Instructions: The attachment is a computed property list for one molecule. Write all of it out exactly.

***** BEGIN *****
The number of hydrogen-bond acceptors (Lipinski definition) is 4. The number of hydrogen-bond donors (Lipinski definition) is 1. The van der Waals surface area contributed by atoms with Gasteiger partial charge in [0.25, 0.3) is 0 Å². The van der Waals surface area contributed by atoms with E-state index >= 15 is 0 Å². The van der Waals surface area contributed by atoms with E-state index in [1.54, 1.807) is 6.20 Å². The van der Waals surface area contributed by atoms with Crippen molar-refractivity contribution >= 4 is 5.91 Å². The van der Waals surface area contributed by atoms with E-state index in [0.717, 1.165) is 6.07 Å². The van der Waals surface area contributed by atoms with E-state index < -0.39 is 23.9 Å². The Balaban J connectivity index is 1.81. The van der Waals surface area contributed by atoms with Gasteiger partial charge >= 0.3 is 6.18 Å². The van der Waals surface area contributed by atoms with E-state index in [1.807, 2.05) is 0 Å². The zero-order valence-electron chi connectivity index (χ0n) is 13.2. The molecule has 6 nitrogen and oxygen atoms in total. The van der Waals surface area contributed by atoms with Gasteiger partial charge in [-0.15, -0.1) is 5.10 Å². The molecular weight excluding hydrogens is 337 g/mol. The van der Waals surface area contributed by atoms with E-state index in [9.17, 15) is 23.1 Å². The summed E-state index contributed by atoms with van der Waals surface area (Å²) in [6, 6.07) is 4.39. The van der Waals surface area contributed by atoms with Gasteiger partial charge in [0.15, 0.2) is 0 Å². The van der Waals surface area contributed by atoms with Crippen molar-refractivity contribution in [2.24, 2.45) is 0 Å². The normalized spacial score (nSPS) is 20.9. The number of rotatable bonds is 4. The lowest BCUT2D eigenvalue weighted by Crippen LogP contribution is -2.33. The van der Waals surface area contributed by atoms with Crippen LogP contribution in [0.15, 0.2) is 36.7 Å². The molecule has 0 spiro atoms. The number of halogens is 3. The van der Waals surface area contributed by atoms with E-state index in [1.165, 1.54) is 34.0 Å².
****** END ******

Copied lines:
The number of hydrogen-bond acceptors (Lipinski definition) is 4. The number of hydrogen-bond donors (Lipinski definition) is 1. The van der Waals surface area contributed by atoms with Gasteiger partial charge in [0.25, 0.3) is 0 Å². The van der Waals surface area contributed by atoms with E-state index >= 15 is 0 Å². The van der Waals surface area contributed by atoms with E-state index in [1.54, 1.807) is 6.20 Å². The van der Waals surface area contributed by atoms with Crippen molar-refractivity contribution >= 4 is 5.91 Å². The van der Waals surface area contributed by atoms with E-state index in [0.717, 1.165) is 6.07 Å². The van der Waals surface area contributed by atoms with E-state index < -0.39 is 23.9 Å². The Balaban J connectivity index is 1.81. The van der Waals surface area contributed by atoms with Gasteiger partial charge >= 0.3 is 6.18 Å². The van der Waals surface area contributed by atoms with E-state index in [1.807, 2.05) is 0 Å². The zero-order valence-electron chi connectivity index (χ0n) is 13.2. The molecule has 6 nitrogen and oxygen atoms in total. The van der Waals surface area contributed by atoms with Gasteiger partial charge in [-0.15, -0.1) is 5.10 Å². The molecular weight excluding hydrogens is 337 g/mol. The van der Waals surface area contributed by atoms with E-state index in [9.17, 15) is 23.1 Å². The summed E-state index contributed by atoms with van der Waals surface area (Å²) in [6, 6.07) is 4.39. The van der Waals surface area contributed by atoms with Gasteiger partial charge in [0.15, 0.2) is 0 Å². The van der Waals surface area contributed by atoms with Crippen molar-refractivity contribution in [2.24, 2.45) is 0 Å². The normalized spacial score (nSPS) is 20.9. The number of rotatable bonds is 4. The lowest BCUT2D eigenvalue weighted by Crippen LogP contribution is -2.33. The van der Waals surface area contributed by atoms with Crippen LogP contribution in [0.15, 0.2) is 36.7 Å². The molecule has 0 spiro atoms. The number of halogens is 3. The van der Waals surface area contributed by atoms with E-state index in [1.165, 1.54) is 34.0 Å².